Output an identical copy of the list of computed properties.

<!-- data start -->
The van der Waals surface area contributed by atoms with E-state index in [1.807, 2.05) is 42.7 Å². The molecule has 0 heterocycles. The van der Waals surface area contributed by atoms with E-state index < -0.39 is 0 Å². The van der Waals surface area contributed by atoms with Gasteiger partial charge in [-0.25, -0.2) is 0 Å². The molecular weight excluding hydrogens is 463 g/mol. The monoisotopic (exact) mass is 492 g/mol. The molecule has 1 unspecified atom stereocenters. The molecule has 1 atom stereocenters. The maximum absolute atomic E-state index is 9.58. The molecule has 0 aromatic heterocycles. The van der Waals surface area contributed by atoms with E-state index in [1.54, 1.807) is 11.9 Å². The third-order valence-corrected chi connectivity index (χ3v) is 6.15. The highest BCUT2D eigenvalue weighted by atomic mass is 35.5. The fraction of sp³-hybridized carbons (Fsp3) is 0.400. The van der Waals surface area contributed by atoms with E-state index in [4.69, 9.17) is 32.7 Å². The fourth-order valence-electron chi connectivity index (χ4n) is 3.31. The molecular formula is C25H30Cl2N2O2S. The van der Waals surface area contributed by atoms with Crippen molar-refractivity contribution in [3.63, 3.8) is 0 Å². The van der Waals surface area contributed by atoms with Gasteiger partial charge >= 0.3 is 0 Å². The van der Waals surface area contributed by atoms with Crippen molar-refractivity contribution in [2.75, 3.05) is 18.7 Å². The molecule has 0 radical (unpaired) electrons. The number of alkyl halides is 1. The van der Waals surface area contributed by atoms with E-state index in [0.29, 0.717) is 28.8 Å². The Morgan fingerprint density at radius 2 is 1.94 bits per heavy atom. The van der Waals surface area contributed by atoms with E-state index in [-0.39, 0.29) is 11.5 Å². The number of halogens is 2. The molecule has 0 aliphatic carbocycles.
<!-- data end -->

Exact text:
The van der Waals surface area contributed by atoms with E-state index in [1.807, 2.05) is 42.7 Å². The molecule has 0 heterocycles. The van der Waals surface area contributed by atoms with E-state index < -0.39 is 0 Å². The van der Waals surface area contributed by atoms with Gasteiger partial charge in [-0.25, -0.2) is 0 Å². The molecular weight excluding hydrogens is 463 g/mol. The monoisotopic (exact) mass is 492 g/mol. The molecule has 1 unspecified atom stereocenters. The molecule has 1 atom stereocenters. The maximum absolute atomic E-state index is 9.58. The molecule has 0 aromatic heterocycles. The van der Waals surface area contributed by atoms with E-state index in [1.54, 1.807) is 11.9 Å². The third-order valence-corrected chi connectivity index (χ3v) is 6.15. The highest BCUT2D eigenvalue weighted by atomic mass is 35.5. The fraction of sp³-hybridized carbons (Fsp3) is 0.400. The van der Waals surface area contributed by atoms with E-state index in [4.69, 9.17) is 32.7 Å². The fourth-order valence-electron chi connectivity index (χ4n) is 3.31. The molecular formula is C25H30Cl2N2O2S. The van der Waals surface area contributed by atoms with Crippen molar-refractivity contribution in [3.63, 3.8) is 0 Å². The van der Waals surface area contributed by atoms with Gasteiger partial charge >= 0.3 is 0 Å². The van der Waals surface area contributed by atoms with Crippen molar-refractivity contribution in [2.75, 3.05) is 18.7 Å². The molecule has 0 radical (unpaired) electrons. The number of alkyl halides is 1. The van der Waals surface area contributed by atoms with E-state index in [0.29, 0.717) is 28.8 Å². The Morgan fingerprint density at radius 2 is 1.94 bits per heavy atom. The van der Waals surface area contributed by atoms with E-state index in [-0.39, 0.29) is 11.5 Å². The number of halogens is 2. The molecule has 0 aliphatic carbocycles.